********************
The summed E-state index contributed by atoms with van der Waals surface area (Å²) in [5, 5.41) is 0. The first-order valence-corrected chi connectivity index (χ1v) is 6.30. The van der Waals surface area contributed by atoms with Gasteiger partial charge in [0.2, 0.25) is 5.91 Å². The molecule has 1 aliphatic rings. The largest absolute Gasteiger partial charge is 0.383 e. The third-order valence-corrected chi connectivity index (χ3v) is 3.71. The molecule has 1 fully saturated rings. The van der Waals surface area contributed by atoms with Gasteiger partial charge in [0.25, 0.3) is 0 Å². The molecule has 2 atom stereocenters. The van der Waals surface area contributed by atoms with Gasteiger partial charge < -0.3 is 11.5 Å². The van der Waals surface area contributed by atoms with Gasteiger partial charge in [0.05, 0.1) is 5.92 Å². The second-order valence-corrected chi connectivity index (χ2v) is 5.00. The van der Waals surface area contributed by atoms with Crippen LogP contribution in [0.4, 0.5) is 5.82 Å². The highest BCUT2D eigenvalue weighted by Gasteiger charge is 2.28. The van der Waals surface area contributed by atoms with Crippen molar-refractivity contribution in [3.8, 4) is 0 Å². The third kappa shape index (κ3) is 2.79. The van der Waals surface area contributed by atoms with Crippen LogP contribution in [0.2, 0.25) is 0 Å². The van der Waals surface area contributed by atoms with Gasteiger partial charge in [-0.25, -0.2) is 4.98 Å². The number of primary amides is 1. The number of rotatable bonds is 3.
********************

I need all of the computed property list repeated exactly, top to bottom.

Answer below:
The summed E-state index contributed by atoms with van der Waals surface area (Å²) in [5, 5.41) is 0. The first-order valence-corrected chi connectivity index (χ1v) is 6.30. The van der Waals surface area contributed by atoms with Gasteiger partial charge in [0.2, 0.25) is 5.91 Å². The molecule has 1 aliphatic rings. The largest absolute Gasteiger partial charge is 0.383 e. The third-order valence-corrected chi connectivity index (χ3v) is 3.71. The molecule has 1 fully saturated rings. The van der Waals surface area contributed by atoms with Gasteiger partial charge in [0.25, 0.3) is 0 Å². The molecule has 2 atom stereocenters. The van der Waals surface area contributed by atoms with Gasteiger partial charge < -0.3 is 11.5 Å². The van der Waals surface area contributed by atoms with Gasteiger partial charge in [0.05, 0.1) is 5.92 Å². The second-order valence-corrected chi connectivity index (χ2v) is 5.00. The van der Waals surface area contributed by atoms with Crippen LogP contribution in [0.4, 0.5) is 5.82 Å². The highest BCUT2D eigenvalue weighted by Gasteiger charge is 2.28. The van der Waals surface area contributed by atoms with Crippen molar-refractivity contribution in [3.8, 4) is 0 Å². The third kappa shape index (κ3) is 2.79. The van der Waals surface area contributed by atoms with Crippen LogP contribution in [0.2, 0.25) is 0 Å². The van der Waals surface area contributed by atoms with Gasteiger partial charge in [-0.25, -0.2) is 4.98 Å². The number of primary amides is 1. The number of rotatable bonds is 3.